How to survive on skis and what you may slide into—from slopes to slopes

December 05, 1966

One characteristic that distinguishes a good book from a merely adequate one is the zest with which it has been put together, and when obvious enthusiasm is combined with authority and clarity of style you are bound to have a winner. Such a book is America's Ski Book (Scribner's, $10), compiled by the editors of Ski magazine from back issues of their own publication starting in 1936. That is the year arbitrarily given to the birth of modern skiing, for it was then that the "first chairlifts were flung up mountainsides and skiers began to adopt modern forms of parallel skiing using vastly improved equipment...." The evolution from survival sport to popular sport was slow but never dull, as recounted here, and the book moves briskly from history to practical considerations for both beginner and expert. Information given is encyclopedic without being tedious (though we must yell track as we pass a caption identifying the Aiguille du Midi tramway at Grenoble. It-is at Chamonix). That done, we commend the attention given to detail: Should a beginner borrow, rent or buy equipment? What kind of boots, bindings and poles? What should you look for in jumping skis? What kind of car should you buy if you have skiing trips specifically in mind? There is a waxing guide to snow conditions and even a numerical guide to waxes for those who indulge in that former "black magic" of skiing.

The advantages and disadvantages of touring abroad are discussed at length and what you can expect to find in Alpine Europe or Portillo, Chile ("the most sophisticated resort in the Southern Hemisphere"). An entire chapter is devoted to the problems of teaching children to ski. "Children of three and older believe in their hearts that they can fly."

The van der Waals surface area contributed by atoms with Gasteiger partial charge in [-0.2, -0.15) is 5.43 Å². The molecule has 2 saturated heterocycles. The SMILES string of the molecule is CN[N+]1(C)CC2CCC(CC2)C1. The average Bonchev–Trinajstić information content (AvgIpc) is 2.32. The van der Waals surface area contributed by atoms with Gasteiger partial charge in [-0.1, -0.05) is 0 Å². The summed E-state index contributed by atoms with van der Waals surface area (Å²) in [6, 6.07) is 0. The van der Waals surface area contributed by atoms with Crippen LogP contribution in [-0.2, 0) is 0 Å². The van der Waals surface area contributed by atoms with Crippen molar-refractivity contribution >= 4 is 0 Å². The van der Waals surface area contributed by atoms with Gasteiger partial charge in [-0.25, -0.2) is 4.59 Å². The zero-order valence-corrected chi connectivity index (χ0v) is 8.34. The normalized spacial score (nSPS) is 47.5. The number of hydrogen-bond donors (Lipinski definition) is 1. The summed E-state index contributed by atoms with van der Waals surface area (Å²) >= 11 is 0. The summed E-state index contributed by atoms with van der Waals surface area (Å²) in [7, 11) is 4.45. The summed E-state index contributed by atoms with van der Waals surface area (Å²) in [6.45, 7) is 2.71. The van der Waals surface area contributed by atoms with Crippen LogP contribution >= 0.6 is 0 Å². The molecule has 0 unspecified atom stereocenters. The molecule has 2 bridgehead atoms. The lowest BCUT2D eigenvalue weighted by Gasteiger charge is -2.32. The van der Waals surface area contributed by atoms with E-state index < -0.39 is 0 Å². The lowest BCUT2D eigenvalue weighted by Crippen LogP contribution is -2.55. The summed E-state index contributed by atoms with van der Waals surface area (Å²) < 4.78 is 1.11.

Though the section on skiing abroad—Australia, New Zealand, Morocco, the Orient—is good reading even if you don't ski, the bulk of the book is devoted to skiing in the U.S., from the most easterly "spine of Vermont" to the High Sierras and other points in the Far West. An appendix includes a ski-area guide to North America and Europe (though it ignores some of the newest locations), a list of ski organizations, a chronology of ski developments, a list of books, journals and films on skiing and how to go about organizing a ski competition.

If the book minimizes anything it is the size of the cast you may wear at the end of the season. Preconditioning is highly recommended. If you do fracture something, here's one consolation. You can always curl up with a good book on skiing.

Eagle (-2)
Birdie (-1)
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